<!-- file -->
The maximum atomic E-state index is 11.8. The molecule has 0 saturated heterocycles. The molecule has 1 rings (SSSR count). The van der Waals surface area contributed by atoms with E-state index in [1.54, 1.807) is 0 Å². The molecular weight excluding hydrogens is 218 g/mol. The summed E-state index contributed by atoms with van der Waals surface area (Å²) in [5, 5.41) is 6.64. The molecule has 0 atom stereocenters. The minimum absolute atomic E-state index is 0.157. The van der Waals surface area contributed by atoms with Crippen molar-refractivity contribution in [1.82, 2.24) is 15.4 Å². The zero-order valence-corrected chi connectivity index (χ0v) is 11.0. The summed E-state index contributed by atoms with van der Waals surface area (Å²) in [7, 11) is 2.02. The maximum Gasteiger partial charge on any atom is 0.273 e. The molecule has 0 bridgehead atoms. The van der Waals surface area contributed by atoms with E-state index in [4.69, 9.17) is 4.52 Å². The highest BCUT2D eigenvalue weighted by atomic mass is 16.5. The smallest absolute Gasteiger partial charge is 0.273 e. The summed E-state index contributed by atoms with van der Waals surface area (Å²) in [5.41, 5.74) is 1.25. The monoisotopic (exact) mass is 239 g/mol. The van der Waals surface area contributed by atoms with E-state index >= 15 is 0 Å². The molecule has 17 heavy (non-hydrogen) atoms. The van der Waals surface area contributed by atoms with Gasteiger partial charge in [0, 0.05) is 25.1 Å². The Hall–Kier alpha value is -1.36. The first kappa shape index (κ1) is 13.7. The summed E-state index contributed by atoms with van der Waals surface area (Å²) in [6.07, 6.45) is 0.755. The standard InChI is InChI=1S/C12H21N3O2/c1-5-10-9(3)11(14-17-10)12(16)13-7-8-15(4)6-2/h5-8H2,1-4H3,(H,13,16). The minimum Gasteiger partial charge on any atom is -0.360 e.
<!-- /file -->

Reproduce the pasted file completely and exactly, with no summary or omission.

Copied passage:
The maximum atomic E-state index is 11.8. The molecule has 0 saturated heterocycles. The molecule has 1 rings (SSSR count). The van der Waals surface area contributed by atoms with E-state index in [1.54, 1.807) is 0 Å². The molecular weight excluding hydrogens is 218 g/mol. The summed E-state index contributed by atoms with van der Waals surface area (Å²) in [5, 5.41) is 6.64. The molecule has 0 atom stereocenters. The minimum absolute atomic E-state index is 0.157. The van der Waals surface area contributed by atoms with Crippen molar-refractivity contribution in [1.82, 2.24) is 15.4 Å². The zero-order valence-corrected chi connectivity index (χ0v) is 11.0. The summed E-state index contributed by atoms with van der Waals surface area (Å²) in [7, 11) is 2.02. The maximum Gasteiger partial charge on any atom is 0.273 e. The molecule has 0 bridgehead atoms. The van der Waals surface area contributed by atoms with E-state index in [4.69, 9.17) is 4.52 Å². The highest BCUT2D eigenvalue weighted by atomic mass is 16.5. The smallest absolute Gasteiger partial charge is 0.273 e. The summed E-state index contributed by atoms with van der Waals surface area (Å²) in [5.41, 5.74) is 1.25. The monoisotopic (exact) mass is 239 g/mol. The van der Waals surface area contributed by atoms with E-state index >= 15 is 0 Å². The molecule has 17 heavy (non-hydrogen) atoms. The van der Waals surface area contributed by atoms with Gasteiger partial charge in [0, 0.05) is 25.1 Å². The Hall–Kier alpha value is -1.36. The first kappa shape index (κ1) is 13.7. The summed E-state index contributed by atoms with van der Waals surface area (Å²) in [6.07, 6.45) is 0.755. The standard InChI is InChI=1S/C12H21N3O2/c1-5-10-9(3)11(14-17-10)12(16)13-7-8-15(4)6-2/h5-8H2,1-4H3,(H,13,16). The minimum Gasteiger partial charge on any atom is -0.360 e.